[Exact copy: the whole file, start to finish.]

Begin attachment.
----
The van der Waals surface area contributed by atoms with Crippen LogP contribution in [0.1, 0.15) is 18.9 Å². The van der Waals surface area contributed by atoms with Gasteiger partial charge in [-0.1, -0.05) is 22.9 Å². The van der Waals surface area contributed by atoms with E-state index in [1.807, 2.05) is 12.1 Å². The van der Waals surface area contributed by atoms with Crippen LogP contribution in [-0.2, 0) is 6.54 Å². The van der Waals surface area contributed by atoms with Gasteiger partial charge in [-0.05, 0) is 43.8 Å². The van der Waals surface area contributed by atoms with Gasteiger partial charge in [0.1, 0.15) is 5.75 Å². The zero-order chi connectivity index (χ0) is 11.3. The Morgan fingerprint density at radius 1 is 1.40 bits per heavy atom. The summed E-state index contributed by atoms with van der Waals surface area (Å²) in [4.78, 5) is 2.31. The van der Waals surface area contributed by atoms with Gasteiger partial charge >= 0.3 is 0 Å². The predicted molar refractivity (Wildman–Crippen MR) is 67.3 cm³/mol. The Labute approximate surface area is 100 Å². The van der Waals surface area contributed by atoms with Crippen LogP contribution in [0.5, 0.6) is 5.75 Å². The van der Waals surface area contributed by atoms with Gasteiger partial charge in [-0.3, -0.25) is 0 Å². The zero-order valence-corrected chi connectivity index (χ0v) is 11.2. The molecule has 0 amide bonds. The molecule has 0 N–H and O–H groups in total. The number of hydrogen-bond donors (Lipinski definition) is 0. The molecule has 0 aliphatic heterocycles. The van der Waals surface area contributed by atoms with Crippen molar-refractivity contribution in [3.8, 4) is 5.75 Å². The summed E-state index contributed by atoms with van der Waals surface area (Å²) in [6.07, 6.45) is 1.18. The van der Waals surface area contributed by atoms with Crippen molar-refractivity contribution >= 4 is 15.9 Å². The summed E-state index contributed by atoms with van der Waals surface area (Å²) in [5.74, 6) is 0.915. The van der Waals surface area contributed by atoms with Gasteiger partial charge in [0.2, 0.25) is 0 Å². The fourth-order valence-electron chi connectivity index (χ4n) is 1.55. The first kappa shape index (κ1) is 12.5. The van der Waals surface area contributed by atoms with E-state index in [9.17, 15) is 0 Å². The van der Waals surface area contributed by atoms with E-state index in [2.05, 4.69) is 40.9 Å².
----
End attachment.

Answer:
The van der Waals surface area contributed by atoms with Crippen LogP contribution in [0.1, 0.15) is 18.9 Å². The van der Waals surface area contributed by atoms with Gasteiger partial charge in [-0.1, -0.05) is 22.9 Å². The van der Waals surface area contributed by atoms with E-state index in [1.807, 2.05) is 12.1 Å². The van der Waals surface area contributed by atoms with Crippen LogP contribution in [-0.2, 0) is 6.54 Å². The van der Waals surface area contributed by atoms with Gasteiger partial charge in [-0.05, 0) is 43.8 Å². The van der Waals surface area contributed by atoms with Gasteiger partial charge in [0.1, 0.15) is 5.75 Å². The zero-order chi connectivity index (χ0) is 11.3. The Morgan fingerprint density at radius 1 is 1.40 bits per heavy atom. The summed E-state index contributed by atoms with van der Waals surface area (Å²) in [4.78, 5) is 2.31. The van der Waals surface area contributed by atoms with Gasteiger partial charge >= 0.3 is 0 Å². The predicted molar refractivity (Wildman–Crippen MR) is 67.3 cm³/mol. The Labute approximate surface area is 100 Å². The van der Waals surface area contributed by atoms with Crippen LogP contribution in [0.5, 0.6) is 5.75 Å². The van der Waals surface area contributed by atoms with Gasteiger partial charge in [-0.3, -0.25) is 0 Å². The zero-order valence-corrected chi connectivity index (χ0v) is 11.2. The molecule has 0 amide bonds. The molecule has 0 N–H and O–H groups in total. The number of hydrogen-bond donors (Lipinski definition) is 0. The molecule has 0 aliphatic heterocycles. The van der Waals surface area contributed by atoms with Crippen molar-refractivity contribution in [3.8, 4) is 5.75 Å². The summed E-state index contributed by atoms with van der Waals surface area (Å²) in [6.07, 6.45) is 1.18. The van der Waals surface area contributed by atoms with Crippen molar-refractivity contribution >= 4 is 15.9 Å². The summed E-state index contributed by atoms with van der Waals surface area (Å²) in [5.74, 6) is 0.915. The van der Waals surface area contributed by atoms with Gasteiger partial charge in [0.2, 0.25) is 0 Å². The fourth-order valence-electron chi connectivity index (χ4n) is 1.55. The first kappa shape index (κ1) is 12.5. The van der Waals surface area contributed by atoms with E-state index in [9.17, 15) is 0 Å². The van der Waals surface area contributed by atoms with E-state index in [2.05, 4.69) is 40.9 Å².